Saturday, 9 August 2014

Towers 2

Yesterday it was soaring concrete, steel and glass. Today it's brick and stone: the towers of the past.

Setting aside the towers found on medieval castles (which were an essential part of their military design), or their modern equivalents (such as Pleinmont Tower on Guernsey, a stark concrete lookout and gunnery-rangefinding tower built by the Germans in the Second World War), church towers, or useful and necessary structures like lighthouses, most tall towers have been follies. A folly is the eccentric creation of a rich landowner, intended to be a decorative feature in a landscape, possibly a recreational amenity, but otherwise serving no useful purpose. Where there are stairs to the very top of the folly, it might achieve some definite but unimportant aim, such as to be the highest point in the county. Rival landowners sometimes built rival follies to outdo each other.

If you are at all interested in the follies of Great Britain, then I recommend tracking down a secondhand copy of Follies - A National Trust Guide, by Gwyn Headley and Wim Meulenkamp, which was first published in 1986 by Jonathan Cape (ISBN 0-224-02105-2). I have that first edition, which I bought in 1999. It's been out of print for some time, but Amazon have some used copies for sale at this very moment. This must be the A-Z of British follies, complete with photographs of the best of them. I will be quoting from this book later. (In Towers 3)

Let me kick off with the tower at Sissinghurst Castle in Kent. Sissinghurst is a National Trust property, renowned for its gardens, and once owned by Vita Sackville-West and her husband Harold Nicolson. The tower here represents the surviving part of a much larger Elizabethan courtyard complex that has vanished. It looks noble and ancient, and because it was a proper building, not a folly, it consists of a series of usable rooms, each higher than the last, and linked by a wide spiral staircase. It has a spacious roof from which all the gardens can be viewed. Thoroughly recommended! Here are various shots, from 2002 onwards:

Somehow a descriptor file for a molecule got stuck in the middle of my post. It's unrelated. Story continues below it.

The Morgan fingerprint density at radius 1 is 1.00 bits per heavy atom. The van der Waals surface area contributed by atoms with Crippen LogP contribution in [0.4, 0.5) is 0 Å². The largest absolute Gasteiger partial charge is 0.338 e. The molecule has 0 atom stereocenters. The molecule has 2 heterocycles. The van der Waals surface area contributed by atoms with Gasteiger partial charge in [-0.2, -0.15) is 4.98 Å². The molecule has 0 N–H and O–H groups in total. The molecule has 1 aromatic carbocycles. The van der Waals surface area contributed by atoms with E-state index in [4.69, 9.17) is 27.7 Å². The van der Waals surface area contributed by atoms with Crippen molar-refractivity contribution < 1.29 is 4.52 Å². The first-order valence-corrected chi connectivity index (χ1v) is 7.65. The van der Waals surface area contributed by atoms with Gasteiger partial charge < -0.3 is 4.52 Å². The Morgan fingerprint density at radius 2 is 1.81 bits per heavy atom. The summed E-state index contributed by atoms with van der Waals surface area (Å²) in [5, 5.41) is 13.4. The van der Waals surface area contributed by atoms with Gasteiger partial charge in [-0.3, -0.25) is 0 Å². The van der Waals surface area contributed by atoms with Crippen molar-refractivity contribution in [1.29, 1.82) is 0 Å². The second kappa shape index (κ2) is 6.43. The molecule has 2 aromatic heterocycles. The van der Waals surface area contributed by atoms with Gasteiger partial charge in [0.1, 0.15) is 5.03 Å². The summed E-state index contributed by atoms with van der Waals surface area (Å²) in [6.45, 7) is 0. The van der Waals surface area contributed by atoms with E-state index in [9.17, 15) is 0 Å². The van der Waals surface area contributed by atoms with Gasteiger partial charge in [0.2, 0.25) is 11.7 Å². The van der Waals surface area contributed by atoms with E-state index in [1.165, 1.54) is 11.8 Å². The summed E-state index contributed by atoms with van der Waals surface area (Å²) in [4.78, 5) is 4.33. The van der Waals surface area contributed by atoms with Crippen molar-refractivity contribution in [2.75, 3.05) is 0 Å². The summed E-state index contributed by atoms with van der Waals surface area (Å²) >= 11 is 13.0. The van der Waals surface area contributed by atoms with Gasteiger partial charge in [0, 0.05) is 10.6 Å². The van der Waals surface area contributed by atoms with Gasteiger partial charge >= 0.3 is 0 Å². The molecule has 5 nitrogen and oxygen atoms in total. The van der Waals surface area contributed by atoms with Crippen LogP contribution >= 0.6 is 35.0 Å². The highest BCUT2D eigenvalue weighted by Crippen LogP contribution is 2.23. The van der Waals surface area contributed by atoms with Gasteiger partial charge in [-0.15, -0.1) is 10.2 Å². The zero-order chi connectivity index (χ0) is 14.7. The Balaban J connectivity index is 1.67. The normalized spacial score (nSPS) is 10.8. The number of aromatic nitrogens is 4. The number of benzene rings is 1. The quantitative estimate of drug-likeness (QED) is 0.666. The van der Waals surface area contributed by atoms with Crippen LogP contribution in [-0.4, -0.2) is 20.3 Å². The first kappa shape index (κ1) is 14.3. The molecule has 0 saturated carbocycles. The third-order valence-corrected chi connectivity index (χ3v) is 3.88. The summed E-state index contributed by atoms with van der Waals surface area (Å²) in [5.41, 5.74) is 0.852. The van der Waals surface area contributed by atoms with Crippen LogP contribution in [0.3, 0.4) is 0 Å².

Church towers, if open, are sometimes very well worth the climb. The town church at Rye in East Sussex is one of the most rewarding. It stands at the highest point of the hill upon which the old town was built. So its conical roof can be seen everywhere, overtopping all the other roofs. My pictures were taken in 2006 onwards.

The church is reached by cobbled lanes lined with nice shops, and tea rooms that are open all year round. Once inside, you can buy a ticket for the tower roof. It doesn't cost much. The way up begins with modern, easy-to-climb stairs, but soon gets narrow and steep. Don't attempt the ascent if you are enormously fat! The stairs lead into the room where the bellringers do their stuff. There is also the mechanism in there for the church clock, which will fascinate those with a penchant for clockwork.

From this point, there are only steep ladders, and a little agility is required. (Not much - I managed it) Above the bellringers' room is the bell chamber itself. You can have a jolly good look at the bells and their mountings, and imagine the movement and din when they are being rung. I always think of what might happen if trapped in a bellchamber when the bells are clanging away, as was the case (with lethal consequences) in Dorothy L Sayers' novel The Nine Tailors.

Then it's out onto the roof. The walkway is narrow, the parapet not especially high, and on a windy day one might feel a bit nervous. But the view over the town (and beyond) is wonderful!

You don't often get as close as this to a wind-vane:

Hmmm...this is enough for a post. I think I'll take a break now, and come back later with part three. I'll be looking at three rather more whimsical towers, in Suffolk, Essex and Surrey.

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